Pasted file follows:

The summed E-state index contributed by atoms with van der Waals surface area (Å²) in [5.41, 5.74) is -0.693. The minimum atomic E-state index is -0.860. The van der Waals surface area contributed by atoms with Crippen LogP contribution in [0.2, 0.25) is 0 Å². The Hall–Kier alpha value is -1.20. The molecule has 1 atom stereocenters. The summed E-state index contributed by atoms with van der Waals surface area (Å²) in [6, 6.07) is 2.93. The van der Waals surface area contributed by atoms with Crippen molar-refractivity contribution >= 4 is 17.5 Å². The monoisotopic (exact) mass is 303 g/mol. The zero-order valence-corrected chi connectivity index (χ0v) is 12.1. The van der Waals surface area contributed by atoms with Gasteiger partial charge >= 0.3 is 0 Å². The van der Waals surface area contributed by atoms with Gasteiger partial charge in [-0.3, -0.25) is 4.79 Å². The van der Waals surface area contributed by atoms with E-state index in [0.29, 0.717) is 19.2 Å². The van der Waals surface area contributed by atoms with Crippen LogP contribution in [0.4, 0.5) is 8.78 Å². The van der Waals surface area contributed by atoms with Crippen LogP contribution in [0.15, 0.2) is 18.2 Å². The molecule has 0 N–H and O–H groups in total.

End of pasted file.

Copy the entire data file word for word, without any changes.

The summed E-state index contributed by atoms with van der Waals surface area (Å²) in [5.41, 5.74) is -0.693. The minimum atomic E-state index is -0.860. The van der Waals surface area contributed by atoms with Crippen LogP contribution in [0.2, 0.25) is 0 Å². The Hall–Kier alpha value is -1.20. The molecule has 1 atom stereocenters. The summed E-state index contributed by atoms with van der Waals surface area (Å²) in [6, 6.07) is 2.93. The van der Waals surface area contributed by atoms with Crippen molar-refractivity contribution >= 4 is 17.5 Å². The monoisotopic (exact) mass is 303 g/mol. The zero-order valence-corrected chi connectivity index (χ0v) is 12.1. The van der Waals surface area contributed by atoms with Gasteiger partial charge >= 0.3 is 0 Å². The van der Waals surface area contributed by atoms with Gasteiger partial charge in [-0.3, -0.25) is 4.79 Å². The van der Waals surface area contributed by atoms with E-state index in [0.29, 0.717) is 19.2 Å². The van der Waals surface area contributed by atoms with Crippen LogP contribution in [0.4, 0.5) is 8.78 Å². The van der Waals surface area contributed by atoms with Crippen LogP contribution in [0.15, 0.2) is 18.2 Å². The molecule has 0 N–H and O–H groups in total.